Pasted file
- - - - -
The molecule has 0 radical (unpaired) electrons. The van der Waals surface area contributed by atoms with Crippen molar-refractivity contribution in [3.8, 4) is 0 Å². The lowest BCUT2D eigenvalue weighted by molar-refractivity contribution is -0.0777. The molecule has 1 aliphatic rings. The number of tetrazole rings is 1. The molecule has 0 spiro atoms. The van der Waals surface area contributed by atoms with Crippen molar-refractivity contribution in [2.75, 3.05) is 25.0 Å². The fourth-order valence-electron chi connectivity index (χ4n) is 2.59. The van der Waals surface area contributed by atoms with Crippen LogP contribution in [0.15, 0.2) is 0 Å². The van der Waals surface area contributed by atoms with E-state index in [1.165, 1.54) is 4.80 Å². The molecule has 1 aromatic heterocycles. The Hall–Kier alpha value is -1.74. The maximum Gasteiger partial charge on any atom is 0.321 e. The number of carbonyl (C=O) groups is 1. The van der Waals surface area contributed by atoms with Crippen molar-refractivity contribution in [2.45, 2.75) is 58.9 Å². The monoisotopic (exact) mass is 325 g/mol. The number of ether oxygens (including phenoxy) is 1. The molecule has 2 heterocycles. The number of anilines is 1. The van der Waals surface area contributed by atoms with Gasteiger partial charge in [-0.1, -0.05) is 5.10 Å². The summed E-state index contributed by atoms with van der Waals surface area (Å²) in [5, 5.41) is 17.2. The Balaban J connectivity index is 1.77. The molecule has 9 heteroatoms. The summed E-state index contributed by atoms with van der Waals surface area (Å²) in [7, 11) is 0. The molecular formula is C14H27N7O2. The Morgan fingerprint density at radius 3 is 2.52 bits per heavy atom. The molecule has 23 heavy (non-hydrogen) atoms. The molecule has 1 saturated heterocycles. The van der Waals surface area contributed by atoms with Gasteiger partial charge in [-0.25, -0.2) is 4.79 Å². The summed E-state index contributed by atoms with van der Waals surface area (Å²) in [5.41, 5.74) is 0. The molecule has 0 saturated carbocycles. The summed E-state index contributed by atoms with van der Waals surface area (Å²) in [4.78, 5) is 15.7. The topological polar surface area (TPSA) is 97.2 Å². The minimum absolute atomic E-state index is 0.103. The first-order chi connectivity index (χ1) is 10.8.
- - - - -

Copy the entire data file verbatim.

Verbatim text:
The molecule has 0 radical (unpaired) electrons. The van der Waals surface area contributed by atoms with Crippen molar-refractivity contribution in [3.8, 4) is 0 Å². The lowest BCUT2D eigenvalue weighted by molar-refractivity contribution is -0.0777. The molecule has 1 aliphatic rings. The number of tetrazole rings is 1. The molecule has 0 spiro atoms. The van der Waals surface area contributed by atoms with Crippen molar-refractivity contribution in [2.75, 3.05) is 25.0 Å². The fourth-order valence-electron chi connectivity index (χ4n) is 2.59. The van der Waals surface area contributed by atoms with Crippen LogP contribution in [0.15, 0.2) is 0 Å². The van der Waals surface area contributed by atoms with E-state index in [1.165, 1.54) is 4.80 Å². The molecule has 1 aromatic heterocycles. The Hall–Kier alpha value is -1.74. The maximum Gasteiger partial charge on any atom is 0.321 e. The number of carbonyl (C=O) groups is 1. The van der Waals surface area contributed by atoms with Crippen molar-refractivity contribution in [2.45, 2.75) is 58.9 Å². The monoisotopic (exact) mass is 325 g/mol. The number of ether oxygens (including phenoxy) is 1. The molecule has 2 heterocycles. The number of anilines is 1. The van der Waals surface area contributed by atoms with Gasteiger partial charge in [-0.1, -0.05) is 5.10 Å². The summed E-state index contributed by atoms with van der Waals surface area (Å²) in [5, 5.41) is 17.2. The Balaban J connectivity index is 1.77. The molecule has 9 heteroatoms. The summed E-state index contributed by atoms with van der Waals surface area (Å²) in [7, 11) is 0. The molecular formula is C14H27N7O2. The Morgan fingerprint density at radius 3 is 2.52 bits per heavy atom. The molecule has 23 heavy (non-hydrogen) atoms. The molecule has 1 saturated heterocycles. The van der Waals surface area contributed by atoms with Gasteiger partial charge in [-0.25, -0.2) is 4.79 Å². The summed E-state index contributed by atoms with van der Waals surface area (Å²) in [5.41, 5.74) is 0. The molecule has 0 saturated carbocycles. The summed E-state index contributed by atoms with van der Waals surface area (Å²) in [4.78, 5) is 15.7. The topological polar surface area (TPSA) is 97.2 Å². The minimum absolute atomic E-state index is 0.103. The first-order chi connectivity index (χ1) is 10.8.